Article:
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Civil Service System Is an Outdated Relic, But Congress Should Tread Carefully

Groups caution the Trump administration against repeating mistakes of previous reform efforts.

A Senate panel that has promised bipartisan civil service reform heard from agencies and good-government groups on what those changes might look like at a roundtable discussion Thursday, though many of the proposals put forth suggest that management action would be far more important than anything Congress would enact.

All of the groups acknowledged the need for change, repeating a common refrain that the civil service system is an outdated relic that has failed to adjust to modern workforce developments. Robert Goldenkoff, director of strategic issues at the Government Accountability Office, noted at the Regulatory Affairs and Federal Management Subcommittee meeting that 15 of GAO’s 34 areas on its 2017 high risk list related to skills gap issues. The federal government’s classification system, recruiting and hiring procedures, pay system, performance management and employee engagement all represented areas for improvement, he said.

Teresa Gerton, president of the National Academy of Public Administration, called on reforms to come from within government rather than Congress. She said that “absent wholesale civil service reform,” minor legislative changes would prove less significant than improving the partnership between human resources offices and hiring managers. Sen. James Lankford, R-Okla., who chairs the Homeland Security and Governmental Affairs subcommittee, vowed in February to hear a “wide variety of viewpoints” in order to draft “comprehensive reforms.”

Kristine Simmons, vice president of government affairs at the Partnership for Public Service, said the Trump administration should learn from past presidents’ efforts to shake up government. Trump has signed an executive order to reorganize government and cut waste, and created a new White House office to bring private sector innovation to federal agencies.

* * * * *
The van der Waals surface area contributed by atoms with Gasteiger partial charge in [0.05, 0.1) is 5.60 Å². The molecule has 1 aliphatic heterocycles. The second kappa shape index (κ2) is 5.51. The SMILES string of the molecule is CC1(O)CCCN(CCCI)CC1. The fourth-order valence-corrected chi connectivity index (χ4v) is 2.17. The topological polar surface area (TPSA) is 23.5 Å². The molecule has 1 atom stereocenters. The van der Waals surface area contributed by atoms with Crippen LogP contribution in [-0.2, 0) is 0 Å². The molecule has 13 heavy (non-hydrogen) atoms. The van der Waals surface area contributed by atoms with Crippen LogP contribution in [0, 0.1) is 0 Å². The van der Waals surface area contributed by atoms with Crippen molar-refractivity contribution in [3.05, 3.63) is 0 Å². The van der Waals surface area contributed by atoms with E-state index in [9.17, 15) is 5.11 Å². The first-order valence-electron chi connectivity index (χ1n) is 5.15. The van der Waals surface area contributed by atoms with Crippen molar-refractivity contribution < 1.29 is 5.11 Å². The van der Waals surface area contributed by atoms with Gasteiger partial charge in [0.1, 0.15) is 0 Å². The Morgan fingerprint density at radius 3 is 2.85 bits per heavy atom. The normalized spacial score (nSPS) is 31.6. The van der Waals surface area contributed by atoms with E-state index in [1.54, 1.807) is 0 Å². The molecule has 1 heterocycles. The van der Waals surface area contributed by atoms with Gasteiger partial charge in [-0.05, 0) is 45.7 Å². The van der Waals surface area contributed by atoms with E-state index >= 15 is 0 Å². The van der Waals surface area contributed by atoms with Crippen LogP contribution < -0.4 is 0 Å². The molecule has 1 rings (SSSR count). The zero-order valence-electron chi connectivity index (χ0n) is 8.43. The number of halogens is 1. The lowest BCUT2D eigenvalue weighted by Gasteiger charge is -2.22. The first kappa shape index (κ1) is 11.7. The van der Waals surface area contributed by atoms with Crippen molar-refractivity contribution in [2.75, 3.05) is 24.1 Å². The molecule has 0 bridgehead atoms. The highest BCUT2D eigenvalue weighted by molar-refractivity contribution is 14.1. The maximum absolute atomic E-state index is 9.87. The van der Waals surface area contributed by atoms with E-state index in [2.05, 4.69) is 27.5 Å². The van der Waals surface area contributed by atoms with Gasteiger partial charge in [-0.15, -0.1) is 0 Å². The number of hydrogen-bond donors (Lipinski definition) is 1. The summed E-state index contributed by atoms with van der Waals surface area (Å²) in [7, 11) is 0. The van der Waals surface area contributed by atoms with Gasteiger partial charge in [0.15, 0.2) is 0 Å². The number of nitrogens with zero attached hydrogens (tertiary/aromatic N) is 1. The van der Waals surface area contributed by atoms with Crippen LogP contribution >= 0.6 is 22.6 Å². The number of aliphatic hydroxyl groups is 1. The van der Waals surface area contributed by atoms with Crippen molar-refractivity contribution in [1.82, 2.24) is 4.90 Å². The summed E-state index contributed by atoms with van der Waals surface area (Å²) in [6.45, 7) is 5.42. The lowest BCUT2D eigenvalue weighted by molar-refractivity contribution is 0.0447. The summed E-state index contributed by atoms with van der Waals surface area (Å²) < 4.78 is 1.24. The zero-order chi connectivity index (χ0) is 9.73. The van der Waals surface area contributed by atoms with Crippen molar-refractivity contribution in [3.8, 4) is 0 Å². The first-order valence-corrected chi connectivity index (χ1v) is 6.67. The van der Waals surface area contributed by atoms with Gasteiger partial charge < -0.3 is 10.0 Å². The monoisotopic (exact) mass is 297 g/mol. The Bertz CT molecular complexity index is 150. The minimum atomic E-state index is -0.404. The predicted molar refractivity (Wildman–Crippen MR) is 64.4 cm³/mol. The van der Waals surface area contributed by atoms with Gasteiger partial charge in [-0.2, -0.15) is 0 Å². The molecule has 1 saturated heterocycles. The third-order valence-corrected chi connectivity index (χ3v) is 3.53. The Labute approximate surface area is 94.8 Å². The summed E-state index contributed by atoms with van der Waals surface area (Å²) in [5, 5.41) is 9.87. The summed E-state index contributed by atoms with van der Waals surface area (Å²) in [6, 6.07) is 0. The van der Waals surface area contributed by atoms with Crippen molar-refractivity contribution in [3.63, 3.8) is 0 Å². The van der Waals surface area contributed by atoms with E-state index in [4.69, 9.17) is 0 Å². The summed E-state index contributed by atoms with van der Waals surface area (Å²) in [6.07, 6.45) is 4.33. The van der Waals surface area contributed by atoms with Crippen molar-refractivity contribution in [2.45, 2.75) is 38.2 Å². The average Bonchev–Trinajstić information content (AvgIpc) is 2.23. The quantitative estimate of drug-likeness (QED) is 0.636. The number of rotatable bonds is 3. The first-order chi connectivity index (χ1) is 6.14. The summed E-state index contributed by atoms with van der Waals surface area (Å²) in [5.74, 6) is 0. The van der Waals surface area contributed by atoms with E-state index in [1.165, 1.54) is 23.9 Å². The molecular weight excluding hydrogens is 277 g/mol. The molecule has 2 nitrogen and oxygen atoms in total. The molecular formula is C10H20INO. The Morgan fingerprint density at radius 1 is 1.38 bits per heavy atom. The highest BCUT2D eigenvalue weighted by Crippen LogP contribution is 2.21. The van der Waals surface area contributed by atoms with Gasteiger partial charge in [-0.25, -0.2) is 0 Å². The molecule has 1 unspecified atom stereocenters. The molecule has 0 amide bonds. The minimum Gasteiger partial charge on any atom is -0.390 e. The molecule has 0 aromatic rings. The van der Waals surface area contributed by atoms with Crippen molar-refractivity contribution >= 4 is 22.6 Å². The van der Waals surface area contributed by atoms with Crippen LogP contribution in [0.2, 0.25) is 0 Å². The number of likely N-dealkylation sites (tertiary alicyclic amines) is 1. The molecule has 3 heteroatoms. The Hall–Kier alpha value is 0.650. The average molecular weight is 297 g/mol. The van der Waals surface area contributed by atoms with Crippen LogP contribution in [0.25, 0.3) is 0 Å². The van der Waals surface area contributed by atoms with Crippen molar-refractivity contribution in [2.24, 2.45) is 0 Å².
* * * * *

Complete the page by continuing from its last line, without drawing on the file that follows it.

“The cautionary tale for the new administration and Congress is that efforts to downsize, reorganize or reshape our government must include a strategic plan for managing the federal government’s talent,” Simmons said.

Representatives from the Federal Aviation Administration and the Centers for Disease Control and Prevention joined NAPA at the roundtable discussion. The two agencies have consulted with NAPA in recent years to improve their personnel systems. Dia Taylor, CDC’s chief human capital officer, said the agency’s “partnering to win” initiative successfully improved its applicant pool, cut the hiring process by several weeks and improved customer satisfaction. NAPA helped CDC institute pilot programs to focus on those issues and then expand them across the agency.

CDC increased collaboration between human resources and program offices and boosted engagement with subject matter experts during the candidate assessment phase. Taylor said the results were so positive they ended up sharing their candidate ratings across multiple vacancies and making multiple hires off a single job announcement.

Simmons echoed Gerton’s warnings, noting that Congress gave both CDC and FAA special hiring authorities, but that alone was insufficient to effect change. Improvement occurred only after NAPA arrived and urged management to focus on personnel reform efforts. She provided a series of recommendations at both the management and legislative level to improve the current state of affairs.

PPS suggested agencies benchmark the federal hiring process, improve training for supervisors, strengthen the career Senior Executive Service and require performance plans for political appointees. The group said Congress should make it easier to deploy direct hire authority, allow for greater pay flexibility for mission-critical positions, conduct oversight of agencies’ restructuring and downsizing efforts and encourage the Trump administration to fill top political vacancies by the August recess.

At a broader level, Gerton said agencies should focus on “additional leadership commitment at the most senior levels of departments and agencies; stronger capacity in federal HR offices; a deeper partnership between HR and hiring managers; more effective change management practices; and enhanced oversight, monitoring and evaluation.”